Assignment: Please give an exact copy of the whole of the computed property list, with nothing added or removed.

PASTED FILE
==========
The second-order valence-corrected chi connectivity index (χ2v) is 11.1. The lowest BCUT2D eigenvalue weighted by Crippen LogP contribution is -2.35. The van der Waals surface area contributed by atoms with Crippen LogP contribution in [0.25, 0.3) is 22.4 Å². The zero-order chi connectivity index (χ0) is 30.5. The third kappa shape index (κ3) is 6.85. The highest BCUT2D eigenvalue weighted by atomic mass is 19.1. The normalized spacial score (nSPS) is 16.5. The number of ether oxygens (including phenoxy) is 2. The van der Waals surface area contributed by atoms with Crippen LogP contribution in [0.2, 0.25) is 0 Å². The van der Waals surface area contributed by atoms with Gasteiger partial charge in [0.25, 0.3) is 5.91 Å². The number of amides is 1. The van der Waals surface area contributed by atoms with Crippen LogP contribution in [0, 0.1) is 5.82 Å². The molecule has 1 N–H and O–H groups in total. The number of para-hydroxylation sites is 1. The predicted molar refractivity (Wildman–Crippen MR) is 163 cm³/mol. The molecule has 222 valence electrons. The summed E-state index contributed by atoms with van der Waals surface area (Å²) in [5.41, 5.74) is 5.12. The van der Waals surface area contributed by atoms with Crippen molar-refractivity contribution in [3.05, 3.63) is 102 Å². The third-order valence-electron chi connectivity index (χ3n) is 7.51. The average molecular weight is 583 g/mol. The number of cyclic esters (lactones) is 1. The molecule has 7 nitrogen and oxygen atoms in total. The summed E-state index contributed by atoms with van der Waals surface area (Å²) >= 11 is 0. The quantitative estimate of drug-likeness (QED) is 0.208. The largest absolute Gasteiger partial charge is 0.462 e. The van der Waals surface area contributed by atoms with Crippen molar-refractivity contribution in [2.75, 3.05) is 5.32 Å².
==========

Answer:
The second-order valence-corrected chi connectivity index (χ2v) is 11.1. The lowest BCUT2D eigenvalue weighted by Crippen LogP contribution is -2.35. The van der Waals surface area contributed by atoms with Crippen LogP contribution in [0.25, 0.3) is 22.4 Å². The zero-order chi connectivity index (χ0) is 30.5. The third kappa shape index (κ3) is 6.85. The highest BCUT2D eigenvalue weighted by atomic mass is 19.1. The normalized spacial score (nSPS) is 16.5. The number of ether oxygens (including phenoxy) is 2. The van der Waals surface area contributed by atoms with Crippen LogP contribution in [0.2, 0.25) is 0 Å². The van der Waals surface area contributed by atoms with Gasteiger partial charge in [0.25, 0.3) is 5.91 Å². The number of amides is 1. The van der Waals surface area contributed by atoms with Crippen LogP contribution in [0, 0.1) is 5.82 Å². The molecule has 1 N–H and O–H groups in total. The number of para-hydroxylation sites is 1. The predicted molar refractivity (Wildman–Crippen MR) is 163 cm³/mol. The molecule has 222 valence electrons. The summed E-state index contributed by atoms with van der Waals surface area (Å²) in [5.41, 5.74) is 5.12. The van der Waals surface area contributed by atoms with Crippen molar-refractivity contribution in [3.05, 3.63) is 102 Å². The third-order valence-electron chi connectivity index (χ3n) is 7.51. The average molecular weight is 583 g/mol. The number of cyclic esters (lactones) is 1. The molecule has 7 nitrogen and oxygen atoms in total. The summed E-state index contributed by atoms with van der Waals surface area (Å²) >= 11 is 0. The quantitative estimate of drug-likeness (QED) is 0.208. The largest absolute Gasteiger partial charge is 0.462 e. The van der Waals surface area contributed by atoms with Crippen molar-refractivity contribution in [2.75, 3.05) is 5.32 Å².